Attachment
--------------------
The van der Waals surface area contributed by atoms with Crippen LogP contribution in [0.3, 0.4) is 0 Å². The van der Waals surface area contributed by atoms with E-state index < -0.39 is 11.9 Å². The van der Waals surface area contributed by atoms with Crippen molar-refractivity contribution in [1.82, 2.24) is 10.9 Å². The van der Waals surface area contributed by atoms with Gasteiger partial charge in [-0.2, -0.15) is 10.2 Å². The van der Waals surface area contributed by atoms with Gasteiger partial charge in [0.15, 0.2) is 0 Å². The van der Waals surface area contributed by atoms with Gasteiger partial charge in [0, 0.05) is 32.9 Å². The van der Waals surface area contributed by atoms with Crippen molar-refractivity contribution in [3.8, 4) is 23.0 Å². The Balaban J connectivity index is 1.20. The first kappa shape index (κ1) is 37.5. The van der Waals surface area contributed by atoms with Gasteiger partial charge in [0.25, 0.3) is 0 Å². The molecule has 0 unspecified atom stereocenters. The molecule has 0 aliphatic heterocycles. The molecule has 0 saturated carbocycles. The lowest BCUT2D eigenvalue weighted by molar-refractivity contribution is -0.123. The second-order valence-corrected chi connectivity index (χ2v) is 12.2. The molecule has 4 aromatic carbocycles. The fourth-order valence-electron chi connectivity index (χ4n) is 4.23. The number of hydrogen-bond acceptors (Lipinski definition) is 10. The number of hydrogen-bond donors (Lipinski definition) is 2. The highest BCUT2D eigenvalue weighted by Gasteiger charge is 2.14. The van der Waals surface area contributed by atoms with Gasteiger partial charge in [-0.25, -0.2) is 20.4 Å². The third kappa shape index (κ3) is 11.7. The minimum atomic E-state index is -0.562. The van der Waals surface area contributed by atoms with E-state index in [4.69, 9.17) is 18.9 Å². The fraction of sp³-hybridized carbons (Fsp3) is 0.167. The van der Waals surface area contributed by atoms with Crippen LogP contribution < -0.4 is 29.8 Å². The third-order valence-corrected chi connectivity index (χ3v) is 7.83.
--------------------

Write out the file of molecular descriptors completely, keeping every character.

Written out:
The van der Waals surface area contributed by atoms with Crippen LogP contribution in [0.3, 0.4) is 0 Å². The van der Waals surface area contributed by atoms with E-state index < -0.39 is 11.9 Å². The van der Waals surface area contributed by atoms with Crippen molar-refractivity contribution in [1.82, 2.24) is 10.9 Å². The van der Waals surface area contributed by atoms with Gasteiger partial charge in [-0.2, -0.15) is 10.2 Å². The van der Waals surface area contributed by atoms with Gasteiger partial charge in [0.15, 0.2) is 0 Å². The van der Waals surface area contributed by atoms with Gasteiger partial charge in [0, 0.05) is 32.9 Å². The van der Waals surface area contributed by atoms with Crippen molar-refractivity contribution in [3.8, 4) is 23.0 Å². The Balaban J connectivity index is 1.20. The first kappa shape index (κ1) is 37.5. The van der Waals surface area contributed by atoms with Gasteiger partial charge in [0.25, 0.3) is 0 Å². The molecule has 0 unspecified atom stereocenters. The molecule has 0 aliphatic heterocycles. The molecule has 0 saturated carbocycles. The lowest BCUT2D eigenvalue weighted by molar-refractivity contribution is -0.123. The second-order valence-corrected chi connectivity index (χ2v) is 12.2. The molecule has 4 aromatic carbocycles. The fourth-order valence-electron chi connectivity index (χ4n) is 4.23. The number of hydrogen-bond acceptors (Lipinski definition) is 10. The number of hydrogen-bond donors (Lipinski definition) is 2. The highest BCUT2D eigenvalue weighted by Gasteiger charge is 2.14. The van der Waals surface area contributed by atoms with Gasteiger partial charge in [-0.25, -0.2) is 20.4 Å². The third kappa shape index (κ3) is 11.7. The minimum atomic E-state index is -0.562. The van der Waals surface area contributed by atoms with E-state index in [4.69, 9.17) is 18.9 Å². The fraction of sp³-hybridized carbons (Fsp3) is 0.167. The van der Waals surface area contributed by atoms with Crippen LogP contribution < -0.4 is 29.8 Å². The third-order valence-corrected chi connectivity index (χ3v) is 7.83.